Enrico Mastrobattista: Restoring genetic defects using CRISPR/Cas9 in nanoparticles
Dr. Enrico Mastrobattista is an expert in research into packaging DNA and proteins into nanoparticles for targeted delivery to diseased cells in the body. With his Vici grant, he aims to utilise his expertise to develop a therapy for diseases caused by genetic defects. To that end, he will look for nanoparticles that can deliver the revolutionary CRISPR/Cas9 system to diseased cell in the patient’s body, in order to repair the genetic defect.
More than 4,000 currently known conditions are caused by genetic defects. For many of these conditions, no treatment is currently available, or the symptoms are treated by a life-long course of medication. The CRISPR/Cas9 system, which was developed at an American university six years ago, seemed to finally offer a potential for cures for these diseases. The system cuts the DNA in a cell in precisely the desired location and facilitates the endogenous repair of the damaged genes. “However, it is now clear that there are several shortcomings that limit the therapeutic application of CRISPR/Cas9 in humans”, Mastrobattista explains.
One of these shortcomings is that the body recognizes the CRISPR/Cas9 system as foreign and tries to break it down as quickly as possible. Secondly, to be effective, the CRISPR/Cas9 system should be delivered INSIDE diseased cells, which is troublesome due to the large size of these biomacromolecules. Finally, in addition to cutting the DNA in the desired location, it also often cuts DNA in locations where it was not intended to be cut.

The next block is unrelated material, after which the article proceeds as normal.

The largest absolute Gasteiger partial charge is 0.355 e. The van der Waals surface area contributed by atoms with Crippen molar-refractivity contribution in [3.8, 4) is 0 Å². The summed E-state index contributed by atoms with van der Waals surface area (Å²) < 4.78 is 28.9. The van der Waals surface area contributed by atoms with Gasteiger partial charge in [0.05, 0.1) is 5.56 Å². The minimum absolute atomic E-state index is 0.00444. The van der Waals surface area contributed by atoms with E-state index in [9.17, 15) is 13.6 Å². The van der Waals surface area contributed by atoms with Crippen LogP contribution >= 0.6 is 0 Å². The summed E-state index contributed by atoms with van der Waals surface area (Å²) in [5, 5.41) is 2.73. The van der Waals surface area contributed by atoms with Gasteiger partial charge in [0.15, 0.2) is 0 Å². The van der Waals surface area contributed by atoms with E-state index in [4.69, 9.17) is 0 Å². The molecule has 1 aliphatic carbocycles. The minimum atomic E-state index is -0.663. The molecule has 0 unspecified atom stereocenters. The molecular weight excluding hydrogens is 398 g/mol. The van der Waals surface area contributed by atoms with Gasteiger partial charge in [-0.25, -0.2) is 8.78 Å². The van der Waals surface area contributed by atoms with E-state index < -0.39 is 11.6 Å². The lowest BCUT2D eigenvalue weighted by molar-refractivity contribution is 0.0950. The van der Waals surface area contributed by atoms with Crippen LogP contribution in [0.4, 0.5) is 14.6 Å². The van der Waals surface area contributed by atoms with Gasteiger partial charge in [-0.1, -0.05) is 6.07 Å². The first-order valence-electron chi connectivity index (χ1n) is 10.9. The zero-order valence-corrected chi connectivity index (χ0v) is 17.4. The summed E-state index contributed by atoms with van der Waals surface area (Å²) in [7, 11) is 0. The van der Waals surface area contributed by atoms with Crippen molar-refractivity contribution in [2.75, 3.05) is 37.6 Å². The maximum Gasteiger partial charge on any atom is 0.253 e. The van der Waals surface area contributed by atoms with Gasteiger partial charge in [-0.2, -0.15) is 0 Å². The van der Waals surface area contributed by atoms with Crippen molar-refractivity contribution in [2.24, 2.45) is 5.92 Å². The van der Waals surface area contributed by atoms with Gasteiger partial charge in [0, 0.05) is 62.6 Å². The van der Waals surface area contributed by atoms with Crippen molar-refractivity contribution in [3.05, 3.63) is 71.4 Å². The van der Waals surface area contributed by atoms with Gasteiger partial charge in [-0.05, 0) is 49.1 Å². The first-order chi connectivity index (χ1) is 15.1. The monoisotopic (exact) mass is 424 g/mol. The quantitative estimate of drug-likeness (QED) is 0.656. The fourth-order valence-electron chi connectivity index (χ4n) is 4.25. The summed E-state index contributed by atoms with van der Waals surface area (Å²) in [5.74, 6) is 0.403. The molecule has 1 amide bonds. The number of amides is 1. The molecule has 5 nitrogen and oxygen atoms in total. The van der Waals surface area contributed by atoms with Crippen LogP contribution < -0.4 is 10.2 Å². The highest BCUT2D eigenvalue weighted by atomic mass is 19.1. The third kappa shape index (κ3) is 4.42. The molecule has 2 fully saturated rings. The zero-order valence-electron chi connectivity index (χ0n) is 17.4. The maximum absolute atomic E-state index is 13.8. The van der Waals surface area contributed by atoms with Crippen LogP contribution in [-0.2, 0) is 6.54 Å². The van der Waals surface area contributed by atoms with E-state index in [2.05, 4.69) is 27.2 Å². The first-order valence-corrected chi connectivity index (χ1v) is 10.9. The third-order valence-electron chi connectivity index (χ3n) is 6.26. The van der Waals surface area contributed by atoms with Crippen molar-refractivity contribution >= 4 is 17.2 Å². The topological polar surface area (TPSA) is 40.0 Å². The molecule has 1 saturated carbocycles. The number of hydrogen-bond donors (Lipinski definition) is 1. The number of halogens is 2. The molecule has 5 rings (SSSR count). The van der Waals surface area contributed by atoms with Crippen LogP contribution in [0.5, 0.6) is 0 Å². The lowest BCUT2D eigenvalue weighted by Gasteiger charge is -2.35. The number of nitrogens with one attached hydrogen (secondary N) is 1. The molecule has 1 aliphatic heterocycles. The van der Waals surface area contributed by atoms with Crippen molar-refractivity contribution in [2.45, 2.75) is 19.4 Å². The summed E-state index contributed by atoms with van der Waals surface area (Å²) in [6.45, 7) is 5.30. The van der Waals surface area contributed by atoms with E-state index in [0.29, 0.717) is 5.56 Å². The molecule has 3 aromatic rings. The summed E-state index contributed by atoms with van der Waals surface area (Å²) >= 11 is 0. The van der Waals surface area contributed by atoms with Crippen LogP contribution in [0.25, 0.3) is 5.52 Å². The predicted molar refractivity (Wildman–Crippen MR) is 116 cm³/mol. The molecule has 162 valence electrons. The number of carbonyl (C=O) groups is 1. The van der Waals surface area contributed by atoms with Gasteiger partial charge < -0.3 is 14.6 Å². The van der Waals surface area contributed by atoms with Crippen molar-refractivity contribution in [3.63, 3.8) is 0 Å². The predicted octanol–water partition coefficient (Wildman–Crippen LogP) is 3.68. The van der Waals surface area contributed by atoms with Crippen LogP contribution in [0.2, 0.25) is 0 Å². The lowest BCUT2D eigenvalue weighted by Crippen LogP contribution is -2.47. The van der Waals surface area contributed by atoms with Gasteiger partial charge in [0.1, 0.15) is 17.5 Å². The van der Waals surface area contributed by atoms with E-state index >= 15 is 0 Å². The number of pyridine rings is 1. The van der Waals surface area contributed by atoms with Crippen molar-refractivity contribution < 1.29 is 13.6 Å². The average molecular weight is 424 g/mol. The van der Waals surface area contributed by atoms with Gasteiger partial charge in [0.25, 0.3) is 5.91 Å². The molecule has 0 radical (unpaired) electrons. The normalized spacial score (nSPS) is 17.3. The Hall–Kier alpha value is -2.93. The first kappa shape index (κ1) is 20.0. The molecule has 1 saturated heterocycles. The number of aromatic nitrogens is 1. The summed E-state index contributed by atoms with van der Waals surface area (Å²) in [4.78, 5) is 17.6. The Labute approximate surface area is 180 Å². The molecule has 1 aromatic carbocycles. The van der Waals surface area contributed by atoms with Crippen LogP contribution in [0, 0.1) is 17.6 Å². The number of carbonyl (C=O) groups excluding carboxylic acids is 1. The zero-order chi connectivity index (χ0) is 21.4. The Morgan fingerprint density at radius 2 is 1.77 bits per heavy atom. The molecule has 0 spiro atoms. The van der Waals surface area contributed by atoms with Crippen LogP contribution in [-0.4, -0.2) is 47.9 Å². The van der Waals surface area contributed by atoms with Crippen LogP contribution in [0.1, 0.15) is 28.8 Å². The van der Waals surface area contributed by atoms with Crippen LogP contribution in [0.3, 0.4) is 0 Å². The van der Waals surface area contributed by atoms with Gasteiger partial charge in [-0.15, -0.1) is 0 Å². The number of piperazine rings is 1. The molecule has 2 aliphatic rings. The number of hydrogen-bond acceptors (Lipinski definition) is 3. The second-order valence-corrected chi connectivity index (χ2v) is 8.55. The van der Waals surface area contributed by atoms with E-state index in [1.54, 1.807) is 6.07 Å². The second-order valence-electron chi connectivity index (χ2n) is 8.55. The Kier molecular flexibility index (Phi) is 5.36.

SERIOUS LIVER DISEASE
Based on his experiences in precisely packaging and administering DNA and proteins, Mastrobattista has come up with a strategy for dealing with these problems with the CRISPR/Cas9 system. He hopes to use this strategy to develop an application that can be tested in a mouse model for serious liver diseases. He also plans on studying several other strategies for preventing unwanted immune reactions.
Enrico Mastrobattista studied Medical Biology at Utrecht University, where he also earned his PhD in Drug Delivery. From there, he went to Cambridge as a Marie Curie Fellow to work in the group led by Prof. Andrew Griffiths, studying the directed evolution of enzymes in synthetic cells at the prestigious MRC Laboratory of Molecular Biology. Upon his return to Utrecht, he was awarded a Vidi grant to elaborate the technology for applications in gene therapy. In 2013, he received the Galenus research award (Prix Galien) for his research into nanomedicines for biopharmaceuticals. Thanks to his expertise in the field, he has been involved in several European partnership efforts, and in addition to his many publications, he also has five patents to his name.
Read more about Enrico Mastrobatista’s research.